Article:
A routine test used to monitor patients' breathing may be unreliable and putting them at risk, a study suggests.
Incorrect results can mean clinical staff fail to spot how unwell a patient with respiratory problems is becoming, researchers say.
This widely used method, which counts breaths over a 30-second period, fails to take account of people's irregular breathing patterns, the team says.
The practice - key to assessing risk in many Covid-19 cases - could be improved by increasing the time of measurement to two minutes, the study concluded.
A team from the University of Edinburgh focused on what is referred to as the respiratory rate, which is the measurement of the number of breaths a person takes in one minute.
The rate is measured in all patients who arrive to hospital feeling unwell, as part of what is known as a warning score chart.
Most clinical staff believe that counting breaths taken over a 30-second period will give a reasonable measure of the respiratory rate, the researchers say.
As breathing is not always regular, however, there can be a variation in the respiratory rate when measuring it over a short time period.
The team analyzed recordings of breathing in 25 hospital patients to determine how wide this variation can be. Each recording was made for between 30 minutes and an hour in patients with illnesses that included respiratory, cardiac, neurological and urinary conditions.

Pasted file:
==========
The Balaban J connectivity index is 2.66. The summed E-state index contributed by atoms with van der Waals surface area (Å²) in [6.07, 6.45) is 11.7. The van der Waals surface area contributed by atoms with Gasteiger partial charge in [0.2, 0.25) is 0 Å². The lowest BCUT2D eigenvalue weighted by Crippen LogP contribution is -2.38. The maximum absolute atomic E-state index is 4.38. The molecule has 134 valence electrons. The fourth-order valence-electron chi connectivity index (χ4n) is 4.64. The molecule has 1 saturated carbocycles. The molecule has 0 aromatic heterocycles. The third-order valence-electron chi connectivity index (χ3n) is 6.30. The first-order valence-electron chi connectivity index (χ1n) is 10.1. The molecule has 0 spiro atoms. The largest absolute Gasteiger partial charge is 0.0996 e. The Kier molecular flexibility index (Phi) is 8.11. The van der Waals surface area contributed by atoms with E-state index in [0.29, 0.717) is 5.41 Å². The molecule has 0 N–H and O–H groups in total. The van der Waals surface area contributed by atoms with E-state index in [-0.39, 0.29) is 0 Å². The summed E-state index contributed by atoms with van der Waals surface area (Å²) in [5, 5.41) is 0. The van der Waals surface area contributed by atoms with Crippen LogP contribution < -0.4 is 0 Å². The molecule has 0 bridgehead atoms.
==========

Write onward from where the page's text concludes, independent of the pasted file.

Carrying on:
Researchers sampled the recordings at random, many times, in the same way the way clinical staff might measure the breathing rate.
It was found that there was a large variation in the respiration rate for each patient - more than half of the measurements differed by more than three breaths per minute.
This change may sound small but, in 40 per cent of cases, the incorrect rate would have meant the warning score chart was wrong.
The study is published in ERJ Open Research.
The lack of accuracy in measurement of respiration rate could have an impact on a patient's treatment. We think accuracy would be improved by increasing the time of measurement to two minutes and using specialist equipment to measure respiratory rate."
Dr Gordon Drummond, Honorary Clinical Senior Lecturer, University of Edinburgh